Vegetable broth

I recently shared an Instagram video of veggies simmering for veggie broth and I had a follower and a number of friends ask about it (because, the next day, I felt the need to show it to everyone I know).

Veggie soup broth in progress

The broth in progress. This is after about 10 minutes of simmering. As you can see, the water doesn’t quite cover the veggies, but that’s fine (it was a few centimeters below the top of the veggies at the start, but will cover them by the end).

I’m not a cook or a foodie, I’m just a regular folk who periodically gets off her lazy butt to make something. And, I do mean periodically. I’m not one of those people who loves to cook. I tolerate it because I like real food, but I mostly eat foods that require minimal prep: veggies (often raw) and fish, sandwiches, salads, pasta, etc.

A few years ago, while visiting my brother, I helped them make soup broth and then we used the broth to make roasted root veggie soup. It was delicious, so I was pretty excited when they bought me a giant soup pot and the cook book they used. The book is Love Soup, by Anna Thomas. The book starts with various broths, rolls into soups by season (each recommending the best broth to use), and ends with extras you can add to make a full meal (breads, etc.).

I’m not going to share her exact recipe because I’m a fan of avoiding copyright infringement, but I will tell you a bit about her book and how easy it is to make the broth I made. I will also share a few comparable recipes at the end.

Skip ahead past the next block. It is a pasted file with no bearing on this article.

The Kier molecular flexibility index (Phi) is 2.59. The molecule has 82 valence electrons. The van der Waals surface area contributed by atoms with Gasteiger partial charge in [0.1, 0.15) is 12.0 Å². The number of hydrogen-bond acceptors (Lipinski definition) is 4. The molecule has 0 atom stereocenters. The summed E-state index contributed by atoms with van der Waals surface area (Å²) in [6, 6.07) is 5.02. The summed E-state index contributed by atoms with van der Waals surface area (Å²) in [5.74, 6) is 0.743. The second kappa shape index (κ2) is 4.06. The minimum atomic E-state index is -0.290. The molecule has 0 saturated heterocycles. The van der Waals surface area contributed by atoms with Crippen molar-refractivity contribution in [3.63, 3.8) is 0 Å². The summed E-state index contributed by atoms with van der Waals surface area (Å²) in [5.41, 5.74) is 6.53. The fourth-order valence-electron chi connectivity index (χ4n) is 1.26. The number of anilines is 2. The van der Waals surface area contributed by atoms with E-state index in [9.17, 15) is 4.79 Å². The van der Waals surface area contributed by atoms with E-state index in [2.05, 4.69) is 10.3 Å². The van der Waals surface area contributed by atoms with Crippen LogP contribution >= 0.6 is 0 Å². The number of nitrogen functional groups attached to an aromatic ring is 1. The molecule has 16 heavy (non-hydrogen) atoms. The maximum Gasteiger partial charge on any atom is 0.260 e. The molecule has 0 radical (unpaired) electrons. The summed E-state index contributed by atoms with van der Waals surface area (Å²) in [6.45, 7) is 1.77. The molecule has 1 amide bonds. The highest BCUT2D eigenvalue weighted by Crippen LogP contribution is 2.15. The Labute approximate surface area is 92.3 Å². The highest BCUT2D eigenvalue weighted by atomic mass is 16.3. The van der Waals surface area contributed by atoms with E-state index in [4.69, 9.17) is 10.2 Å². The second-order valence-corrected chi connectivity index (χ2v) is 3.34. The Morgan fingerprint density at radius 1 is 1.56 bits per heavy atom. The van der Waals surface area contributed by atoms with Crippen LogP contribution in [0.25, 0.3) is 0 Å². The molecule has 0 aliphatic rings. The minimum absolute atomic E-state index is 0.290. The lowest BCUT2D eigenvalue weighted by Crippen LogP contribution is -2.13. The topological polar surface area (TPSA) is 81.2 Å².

Love Soup is a nice book. It’s vegetarian, but it would be relatively easy to add animal-based proteins to some of the recipes. I once tossed a pan-fried piece of salmon into a bowl of roasted root veggie soup, and it was pretty damned delicious (of course, I love salmon). I haven’t tried all the recipes, but the ones I have tried have been pretty good.

My one big complaint is ingredient measurements:

  1. Most things have the volume and weight measurement provided (how many cups and how many grams), but not everything. The default seems to be weight, which is all well and good when in the kitchen (assuming you have a scale), but very annoying when trying to figure out how much to buy at the store. If I know that I need 2 cups of kale stem, I can more or less figure out how much kale to buy. But, if all I have to go on is a weight measurement, that means having to take time to look up equivalencies (which can be suspect on the web). This has meant that I end up re-writing all the recipes on large sticky notes.